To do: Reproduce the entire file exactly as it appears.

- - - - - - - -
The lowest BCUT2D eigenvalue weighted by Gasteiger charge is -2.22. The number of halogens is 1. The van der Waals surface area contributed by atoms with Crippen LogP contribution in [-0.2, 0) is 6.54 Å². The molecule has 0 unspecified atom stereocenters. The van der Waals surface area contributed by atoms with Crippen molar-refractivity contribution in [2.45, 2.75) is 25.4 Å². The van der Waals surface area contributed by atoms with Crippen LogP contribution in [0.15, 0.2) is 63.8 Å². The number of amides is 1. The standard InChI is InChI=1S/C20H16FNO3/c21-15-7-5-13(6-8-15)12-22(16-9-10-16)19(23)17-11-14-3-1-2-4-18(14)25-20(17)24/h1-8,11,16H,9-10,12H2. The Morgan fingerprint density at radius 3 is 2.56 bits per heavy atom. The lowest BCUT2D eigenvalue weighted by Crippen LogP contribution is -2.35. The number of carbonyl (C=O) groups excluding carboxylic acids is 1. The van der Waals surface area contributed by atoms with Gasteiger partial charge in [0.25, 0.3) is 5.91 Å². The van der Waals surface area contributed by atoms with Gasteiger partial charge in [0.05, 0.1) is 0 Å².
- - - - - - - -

The lowest BCUT2D eigenvalue weighted by Gasteiger charge is -2.22. The number of halogens is 1. The van der Waals surface area contributed by atoms with Crippen LogP contribution in [-0.2, 0) is 6.54 Å². The molecule has 0 unspecified atom stereocenters. The van der Waals surface area contributed by atoms with Crippen molar-refractivity contribution in [2.45, 2.75) is 25.4 Å². The van der Waals surface area contributed by atoms with Crippen LogP contribution in [0.15, 0.2) is 63.8 Å². The number of amides is 1. The standard InChI is InChI=1S/C20H16FNO3/c21-15-7-5-13(6-8-15)12-22(16-9-10-16)19(23)17-11-14-3-1-2-4-18(14)25-20(17)24/h1-8,11,16H,9-10,12H2. The Morgan fingerprint density at radius 3 is 2.56 bits per heavy atom. The lowest BCUT2D eigenvalue weighted by Crippen LogP contribution is -2.35. The number of carbonyl (C=O) groups excluding carboxylic acids is 1. The van der Waals surface area contributed by atoms with Gasteiger partial charge in [0.25, 0.3) is 5.91 Å². The van der Waals surface area contributed by atoms with Gasteiger partial charge in [0.05, 0.1) is 0 Å².